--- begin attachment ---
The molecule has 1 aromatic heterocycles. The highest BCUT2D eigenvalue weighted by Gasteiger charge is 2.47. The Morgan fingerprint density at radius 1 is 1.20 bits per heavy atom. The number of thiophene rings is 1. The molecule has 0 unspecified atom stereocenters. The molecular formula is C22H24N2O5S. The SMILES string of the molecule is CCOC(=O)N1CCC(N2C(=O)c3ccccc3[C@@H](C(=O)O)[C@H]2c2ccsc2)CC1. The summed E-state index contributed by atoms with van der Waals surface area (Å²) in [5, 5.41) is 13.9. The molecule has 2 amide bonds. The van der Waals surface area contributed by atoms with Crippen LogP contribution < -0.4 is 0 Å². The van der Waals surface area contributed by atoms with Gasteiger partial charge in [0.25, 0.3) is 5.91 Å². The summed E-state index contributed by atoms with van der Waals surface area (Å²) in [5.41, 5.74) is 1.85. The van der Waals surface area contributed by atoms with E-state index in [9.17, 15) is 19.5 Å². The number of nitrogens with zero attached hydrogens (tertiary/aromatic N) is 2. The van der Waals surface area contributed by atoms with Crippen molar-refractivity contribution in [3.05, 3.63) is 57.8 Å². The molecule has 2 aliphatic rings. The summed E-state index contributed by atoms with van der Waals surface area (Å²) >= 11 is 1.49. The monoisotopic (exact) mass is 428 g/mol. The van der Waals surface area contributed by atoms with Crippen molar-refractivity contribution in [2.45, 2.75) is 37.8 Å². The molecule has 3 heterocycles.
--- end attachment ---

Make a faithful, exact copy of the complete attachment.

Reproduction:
The molecule has 1 aromatic heterocycles. The highest BCUT2D eigenvalue weighted by Gasteiger charge is 2.47. The Morgan fingerprint density at radius 1 is 1.20 bits per heavy atom. The number of thiophene rings is 1. The molecule has 0 unspecified atom stereocenters. The molecular formula is C22H24N2O5S. The SMILES string of the molecule is CCOC(=O)N1CCC(N2C(=O)c3ccccc3[C@@H](C(=O)O)[C@H]2c2ccsc2)CC1. The summed E-state index contributed by atoms with van der Waals surface area (Å²) in [5, 5.41) is 13.9. The molecule has 2 amide bonds. The van der Waals surface area contributed by atoms with Crippen LogP contribution < -0.4 is 0 Å². The van der Waals surface area contributed by atoms with Gasteiger partial charge in [0.25, 0.3) is 5.91 Å². The summed E-state index contributed by atoms with van der Waals surface area (Å²) in [5.41, 5.74) is 1.85. The van der Waals surface area contributed by atoms with E-state index in [9.17, 15) is 19.5 Å². The number of nitrogens with zero attached hydrogens (tertiary/aromatic N) is 2. The van der Waals surface area contributed by atoms with Crippen molar-refractivity contribution in [3.05, 3.63) is 57.8 Å². The molecule has 2 aliphatic rings. The summed E-state index contributed by atoms with van der Waals surface area (Å²) >= 11 is 1.49. The monoisotopic (exact) mass is 428 g/mol. The van der Waals surface area contributed by atoms with Crippen molar-refractivity contribution in [2.45, 2.75) is 37.8 Å². The molecule has 3 heterocycles.